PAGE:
While Tofukuji is certainly most famous for the quality, variety, and depth of his glazed pots, his unglazed pots are equally well appreciated, listed in the ranks with the best unglazed potters of Japan. Tofukuji used several types of clay for his unglazed pots, probably local, the most easily identified of which are a rich light red and and a deep brown, almost black, both often with flaws leading to “pear-skin” appearance.
A smooth round with cloud feet, very clean lines and a much smoother appearance than many of Tofukuji’s unglazed pots.
Similiar to the pot above, but with slightly darker clay and more rounding to the body. The multiple decorative feet are quite nice.
A rich reddish brown pear skin square with cloud feet. Typical of Pear skin pots with Tofukuji’s signature “Rihidei” clay.
A primitive drum with overhanging lip and sharpened rivets. The more rustic appearance, both of the pot style and the finish, are far more typical of the bulk of Tofukuji’s unglazed pots than the clean, modern pots above.
Round drum with flattened rivets and cut feet. In a greyer clay than many of Tofukuji’s pots, I find this unique.
Rustic round in the dark brown, almost black clay used by Tofukuji. Often seen with pear skin texture, this single color clay pot is outside the norm.
Round drum with with flattened rivets and cut feet. A style with matching clay color often imitated by Heian Kousen, who is said to have spent a full two years attempting to duplicate the clays of Tofukuji.
Three hand formed small rounds, the most common shape and style of Tofukuji pots…also the most forged. Shown here to illustrate the three most common clay colors in Tofukuji pots.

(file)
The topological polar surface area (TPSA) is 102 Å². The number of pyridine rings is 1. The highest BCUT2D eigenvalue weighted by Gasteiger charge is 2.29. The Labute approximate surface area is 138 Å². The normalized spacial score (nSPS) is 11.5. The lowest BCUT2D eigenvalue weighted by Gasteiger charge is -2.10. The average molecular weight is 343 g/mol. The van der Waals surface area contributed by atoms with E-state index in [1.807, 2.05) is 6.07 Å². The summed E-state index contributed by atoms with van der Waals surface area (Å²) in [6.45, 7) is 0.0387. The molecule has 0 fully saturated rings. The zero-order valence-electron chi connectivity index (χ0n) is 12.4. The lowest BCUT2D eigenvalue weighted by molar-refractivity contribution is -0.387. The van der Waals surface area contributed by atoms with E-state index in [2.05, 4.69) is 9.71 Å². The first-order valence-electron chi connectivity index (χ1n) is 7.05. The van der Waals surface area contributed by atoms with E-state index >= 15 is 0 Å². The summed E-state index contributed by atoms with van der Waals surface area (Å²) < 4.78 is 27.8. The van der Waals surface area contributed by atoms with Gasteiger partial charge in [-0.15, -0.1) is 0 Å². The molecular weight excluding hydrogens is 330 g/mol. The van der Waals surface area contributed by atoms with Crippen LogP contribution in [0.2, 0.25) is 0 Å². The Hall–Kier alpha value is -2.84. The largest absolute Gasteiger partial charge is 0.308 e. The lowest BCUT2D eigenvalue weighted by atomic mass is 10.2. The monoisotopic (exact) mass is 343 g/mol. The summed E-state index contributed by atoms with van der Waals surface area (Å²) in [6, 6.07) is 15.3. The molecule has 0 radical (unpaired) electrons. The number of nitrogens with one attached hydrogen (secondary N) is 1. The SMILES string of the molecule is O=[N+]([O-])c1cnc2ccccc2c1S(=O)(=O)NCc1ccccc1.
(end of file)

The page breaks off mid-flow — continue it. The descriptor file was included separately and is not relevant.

A Tan rectangle with clean lines and very smooth finish. Here one can see the rather unreal “glow,” the form very old patina can take on lighter unglazed pots.
Another Beige/tan with very clean lines, cut feet, and thick walls.
Light brown oval with cut feet and carved details and a marvelous patina.
Another oval in slightly darker clay with carved relief center band and cut feet. Another marvelous patina here, this center band also makes this pot unique.
Tan pear skin with cut feet. In the three pots above, its easy to see how age and patina affect different colors and textures of unglazed pots.
In the next post I’ll take a look at the Hanko and Rakkan of Tofukuji, who used no less than 12 different stamps plus his signature. As can easily be seen from this post, while familiarity with the clays used by Tofukuji is a good indicator of authenticity, study of the stamps is often the easiest way to spot a fake. While locally dug clays may differ in shade and texture, the stamps used by Tofukuji were always the same, and the depth, shape, and consistency of their impressions is a sure tell.